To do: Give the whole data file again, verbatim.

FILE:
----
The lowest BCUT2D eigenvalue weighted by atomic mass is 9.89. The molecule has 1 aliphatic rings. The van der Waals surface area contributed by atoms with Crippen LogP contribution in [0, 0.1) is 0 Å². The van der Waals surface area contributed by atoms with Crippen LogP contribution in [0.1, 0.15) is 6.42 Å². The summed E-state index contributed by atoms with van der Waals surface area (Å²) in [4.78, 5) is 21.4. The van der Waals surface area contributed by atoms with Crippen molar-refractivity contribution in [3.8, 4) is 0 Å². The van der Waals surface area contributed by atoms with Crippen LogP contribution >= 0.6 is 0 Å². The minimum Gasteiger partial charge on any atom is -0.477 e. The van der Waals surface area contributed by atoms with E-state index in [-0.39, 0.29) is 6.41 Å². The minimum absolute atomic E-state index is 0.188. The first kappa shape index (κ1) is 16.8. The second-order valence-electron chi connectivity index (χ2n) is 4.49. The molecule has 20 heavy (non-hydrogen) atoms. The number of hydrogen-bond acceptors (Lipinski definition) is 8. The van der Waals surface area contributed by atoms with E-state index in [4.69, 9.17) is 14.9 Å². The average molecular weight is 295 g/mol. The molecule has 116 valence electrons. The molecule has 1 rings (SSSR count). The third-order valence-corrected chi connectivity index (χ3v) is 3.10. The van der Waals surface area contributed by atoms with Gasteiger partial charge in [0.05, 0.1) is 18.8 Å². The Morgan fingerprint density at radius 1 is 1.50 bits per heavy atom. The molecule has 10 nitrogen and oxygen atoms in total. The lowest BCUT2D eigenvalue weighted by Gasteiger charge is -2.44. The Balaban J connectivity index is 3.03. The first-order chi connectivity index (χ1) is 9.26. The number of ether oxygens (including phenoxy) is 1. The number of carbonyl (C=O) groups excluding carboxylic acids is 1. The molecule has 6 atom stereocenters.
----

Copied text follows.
The lowest BCUT2D eigenvalue weighted by atomic mass is 9.89. The molecule has 1 aliphatic rings. The van der Waals surface area contributed by atoms with Crippen LogP contribution in [0, 0.1) is 0 Å². The van der Waals surface area contributed by atoms with Crippen LogP contribution in [0.1, 0.15) is 6.42 Å². The summed E-state index contributed by atoms with van der Waals surface area (Å²) in [4.78, 5) is 21.4. The van der Waals surface area contributed by atoms with Crippen molar-refractivity contribution in [3.8, 4) is 0 Å². The van der Waals surface area contributed by atoms with Crippen LogP contribution >= 0.6 is 0 Å². The minimum Gasteiger partial charge on any atom is -0.477 e. The van der Waals surface area contributed by atoms with E-state index in [-0.39, 0.29) is 6.41 Å². The minimum absolute atomic E-state index is 0.188. The first kappa shape index (κ1) is 16.8. The second-order valence-electron chi connectivity index (χ2n) is 4.49. The molecule has 20 heavy (non-hydrogen) atoms. The number of hydrogen-bond acceptors (Lipinski definition) is 8. The van der Waals surface area contributed by atoms with E-state index in [4.69, 9.17) is 14.9 Å². The average molecular weight is 295 g/mol. The molecule has 116 valence electrons. The molecule has 1 rings (SSSR count). The third-order valence-corrected chi connectivity index (χ3v) is 3.10. The van der Waals surface area contributed by atoms with Gasteiger partial charge in [0.05, 0.1) is 18.8 Å². The Morgan fingerprint density at radius 1 is 1.50 bits per heavy atom. The molecule has 10 nitrogen and oxygen atoms in total. The lowest BCUT2D eigenvalue weighted by Gasteiger charge is -2.44. The Balaban J connectivity index is 3.03. The first-order chi connectivity index (χ1) is 9.26. The number of ether oxygens (including phenoxy) is 1. The number of carbonyl (C=O) groups excluding carboxylic acids is 1. The molecule has 6 atom stereocenters.